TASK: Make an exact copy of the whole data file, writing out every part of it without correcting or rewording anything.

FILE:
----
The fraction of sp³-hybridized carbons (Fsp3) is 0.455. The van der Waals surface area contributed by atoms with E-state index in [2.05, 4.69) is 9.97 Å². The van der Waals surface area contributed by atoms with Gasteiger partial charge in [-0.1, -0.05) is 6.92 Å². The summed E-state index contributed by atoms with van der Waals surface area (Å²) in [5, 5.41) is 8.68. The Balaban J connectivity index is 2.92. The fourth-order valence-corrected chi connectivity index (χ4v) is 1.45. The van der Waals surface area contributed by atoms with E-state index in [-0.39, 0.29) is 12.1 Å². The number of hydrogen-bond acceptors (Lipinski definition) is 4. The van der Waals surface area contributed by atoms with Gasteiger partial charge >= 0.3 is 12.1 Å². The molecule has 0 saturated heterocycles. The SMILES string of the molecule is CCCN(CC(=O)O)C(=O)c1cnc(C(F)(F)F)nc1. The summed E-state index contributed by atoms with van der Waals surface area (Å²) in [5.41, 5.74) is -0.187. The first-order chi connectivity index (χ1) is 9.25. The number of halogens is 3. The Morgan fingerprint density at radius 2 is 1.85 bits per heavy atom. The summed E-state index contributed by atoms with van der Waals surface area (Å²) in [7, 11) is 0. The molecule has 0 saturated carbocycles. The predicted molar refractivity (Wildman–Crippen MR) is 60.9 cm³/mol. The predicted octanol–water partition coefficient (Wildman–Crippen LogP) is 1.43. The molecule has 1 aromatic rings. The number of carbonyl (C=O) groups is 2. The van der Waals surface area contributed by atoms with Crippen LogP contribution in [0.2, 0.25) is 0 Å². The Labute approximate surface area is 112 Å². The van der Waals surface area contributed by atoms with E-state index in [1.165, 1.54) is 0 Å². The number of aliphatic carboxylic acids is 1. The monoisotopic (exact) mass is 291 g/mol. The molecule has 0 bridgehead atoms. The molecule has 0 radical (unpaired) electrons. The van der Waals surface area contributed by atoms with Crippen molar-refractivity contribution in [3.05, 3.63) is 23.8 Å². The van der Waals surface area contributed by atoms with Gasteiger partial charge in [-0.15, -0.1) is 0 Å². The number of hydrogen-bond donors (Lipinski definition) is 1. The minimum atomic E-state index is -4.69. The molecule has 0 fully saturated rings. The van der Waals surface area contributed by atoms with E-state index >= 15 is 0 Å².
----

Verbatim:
The fraction of sp³-hybridized carbons (Fsp3) is 0.455. The van der Waals surface area contributed by atoms with E-state index in [2.05, 4.69) is 9.97 Å². The van der Waals surface area contributed by atoms with Gasteiger partial charge in [-0.1, -0.05) is 6.92 Å². The summed E-state index contributed by atoms with van der Waals surface area (Å²) in [5, 5.41) is 8.68. The Balaban J connectivity index is 2.92. The fourth-order valence-corrected chi connectivity index (χ4v) is 1.45. The van der Waals surface area contributed by atoms with E-state index in [-0.39, 0.29) is 12.1 Å². The number of hydrogen-bond acceptors (Lipinski definition) is 4. The van der Waals surface area contributed by atoms with Gasteiger partial charge >= 0.3 is 12.1 Å². The molecule has 0 saturated heterocycles. The SMILES string of the molecule is CCCN(CC(=O)O)C(=O)c1cnc(C(F)(F)F)nc1. The summed E-state index contributed by atoms with van der Waals surface area (Å²) in [5.41, 5.74) is -0.187. The first-order chi connectivity index (χ1) is 9.25. The number of halogens is 3. The Morgan fingerprint density at radius 2 is 1.85 bits per heavy atom. The summed E-state index contributed by atoms with van der Waals surface area (Å²) in [7, 11) is 0. The molecule has 0 saturated carbocycles. The predicted molar refractivity (Wildman–Crippen MR) is 60.9 cm³/mol. The predicted octanol–water partition coefficient (Wildman–Crippen LogP) is 1.43. The molecule has 1 aromatic rings. The number of carbonyl (C=O) groups is 2. The van der Waals surface area contributed by atoms with Crippen LogP contribution in [0.2, 0.25) is 0 Å². The Labute approximate surface area is 112 Å². The van der Waals surface area contributed by atoms with E-state index in [1.165, 1.54) is 0 Å². The number of aliphatic carboxylic acids is 1. The monoisotopic (exact) mass is 291 g/mol. The molecule has 0 bridgehead atoms. The molecule has 0 radical (unpaired) electrons. The van der Waals surface area contributed by atoms with Crippen molar-refractivity contribution in [3.05, 3.63) is 23.8 Å². The van der Waals surface area contributed by atoms with Gasteiger partial charge in [-0.15, -0.1) is 0 Å². The number of hydrogen-bond donors (Lipinski definition) is 1. The minimum atomic E-state index is -4.69. The molecule has 0 fully saturated rings. The van der Waals surface area contributed by atoms with E-state index >= 15 is 0 Å².